If Oracle loses in 2013, who will pick up the gauntlet of the new Ellison-style America’s Cup? Larry Ellison’s AC 2013 model is so expensive and so massive to produce with television crews numbering over a hundred for each racing series, innovative state-of-the-art online graphics for the “uninitiated,” speedy wing sail catamarans, requiring young, extremely conditioned athletes and eliminating rides for well-heeled would-be financiers, and new construction of sailing villages and onshore spectator arenas, all of which, up until now, is commercially unviable.
Christopher Clarey, NY Times, ponders this question in an interview with Oracle’s Ellison, posted on Silicon Valley’s Mercury News this morning. Reported by Forbes to be the third richest American at $33 billion, Ellison has the means and unique opportunity to mold his new concept and provide a different race course for sailing, using the America’s Cup, previously reserved for the elite only, to profile the sport for the general populace, and in his view, inspire new sailing interest and growth.
“I’m very optimistic that once people watch the sport and watch how athletic it is and watch how much fun it is, we get a second chance, a second bite at the apple,” Ellison said. “And we can get kids very involved in this. It’s every bit as much fun as snowboarding.”
But even Ernesto Bertarelli, billionaire and team owner of Alinghi, Ellison’s “bitter rival” and litigated loser of the last America’s Cup in Valencia, Spain, “claimed last year that the costs of trying to compete effectively with Ellison’s riches were too high in the current economic climate.”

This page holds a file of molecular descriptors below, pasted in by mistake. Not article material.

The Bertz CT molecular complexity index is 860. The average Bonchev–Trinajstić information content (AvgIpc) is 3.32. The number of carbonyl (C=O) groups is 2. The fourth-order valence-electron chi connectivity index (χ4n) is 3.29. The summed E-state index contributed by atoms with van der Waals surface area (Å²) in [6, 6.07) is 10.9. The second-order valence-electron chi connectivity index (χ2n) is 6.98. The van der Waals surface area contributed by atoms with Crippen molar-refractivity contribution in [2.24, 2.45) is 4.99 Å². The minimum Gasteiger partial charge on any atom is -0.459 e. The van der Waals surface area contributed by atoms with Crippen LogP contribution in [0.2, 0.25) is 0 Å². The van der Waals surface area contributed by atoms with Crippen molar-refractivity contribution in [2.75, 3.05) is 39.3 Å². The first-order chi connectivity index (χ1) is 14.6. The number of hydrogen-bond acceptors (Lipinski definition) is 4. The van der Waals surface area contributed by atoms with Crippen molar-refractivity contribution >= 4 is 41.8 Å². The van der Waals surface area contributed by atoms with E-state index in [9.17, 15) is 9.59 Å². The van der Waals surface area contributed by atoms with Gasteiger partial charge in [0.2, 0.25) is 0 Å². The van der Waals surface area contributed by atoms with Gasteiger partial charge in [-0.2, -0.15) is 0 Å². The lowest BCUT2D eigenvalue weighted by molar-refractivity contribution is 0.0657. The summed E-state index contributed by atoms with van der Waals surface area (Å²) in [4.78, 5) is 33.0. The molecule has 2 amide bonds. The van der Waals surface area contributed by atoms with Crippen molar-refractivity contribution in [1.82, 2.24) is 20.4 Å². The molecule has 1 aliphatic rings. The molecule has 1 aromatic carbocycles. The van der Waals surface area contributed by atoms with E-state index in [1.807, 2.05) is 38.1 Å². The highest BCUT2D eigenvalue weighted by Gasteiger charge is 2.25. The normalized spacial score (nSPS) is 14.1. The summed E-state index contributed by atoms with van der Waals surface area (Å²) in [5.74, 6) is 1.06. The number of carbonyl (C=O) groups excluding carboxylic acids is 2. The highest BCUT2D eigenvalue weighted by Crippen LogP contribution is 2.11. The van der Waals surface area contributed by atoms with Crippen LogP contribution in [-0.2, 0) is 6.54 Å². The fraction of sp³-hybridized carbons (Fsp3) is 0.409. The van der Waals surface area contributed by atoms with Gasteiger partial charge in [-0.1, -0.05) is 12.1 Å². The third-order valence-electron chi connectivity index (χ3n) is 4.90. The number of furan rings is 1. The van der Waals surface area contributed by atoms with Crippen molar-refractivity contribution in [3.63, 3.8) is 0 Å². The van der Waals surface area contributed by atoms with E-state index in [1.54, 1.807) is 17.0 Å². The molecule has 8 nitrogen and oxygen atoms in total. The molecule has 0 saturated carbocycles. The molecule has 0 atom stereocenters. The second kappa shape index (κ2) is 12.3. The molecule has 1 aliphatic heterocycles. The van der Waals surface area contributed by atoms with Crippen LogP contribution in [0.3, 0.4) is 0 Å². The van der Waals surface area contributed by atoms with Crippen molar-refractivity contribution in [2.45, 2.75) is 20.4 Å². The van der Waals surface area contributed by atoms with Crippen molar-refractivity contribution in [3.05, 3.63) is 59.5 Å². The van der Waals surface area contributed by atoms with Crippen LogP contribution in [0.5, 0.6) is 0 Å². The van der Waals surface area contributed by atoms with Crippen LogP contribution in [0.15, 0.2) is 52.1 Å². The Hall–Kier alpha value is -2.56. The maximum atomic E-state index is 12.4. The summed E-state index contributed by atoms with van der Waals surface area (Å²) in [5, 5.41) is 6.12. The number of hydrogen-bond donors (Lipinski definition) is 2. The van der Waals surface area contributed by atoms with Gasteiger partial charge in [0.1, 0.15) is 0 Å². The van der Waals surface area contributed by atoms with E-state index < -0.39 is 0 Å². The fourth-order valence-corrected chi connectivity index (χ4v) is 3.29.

According to Clarey, Mike Sanderson, once named “world sailor of the year,” a Kiwi, and former manager of the defunct syndicate, Team Origin, agrees:
“The scary thing is if Oracle lose[s] this next Cup, who on earth is going to be able to afford to keep this model running?”
Newport, RI, synonymous for over fifty years as the landmark destination for the traditional America’s Cup monohulled yacht races, and bearer of legacy for the world’s biggest sports event next to the Olympics, looks forward to hosting a spectacular glimpse of Ellison’s new model of the AC 2013, the America’s Cup World Series in June and July 2012, a promo of sorts for the real regatta series, which takes place in 2013 in San Francisco.
Rhode Island follows Naples, Italy, and Venice in the second series of training races and spectator events to promote AC 2013. Reviews of the first series held this fall have been generally positive, Clarey reports, but writes: “It is all quite an investment, quite a gamble.”
Update June 25, 2012: Ellison’s vision rings true at Newport America’s Cup start
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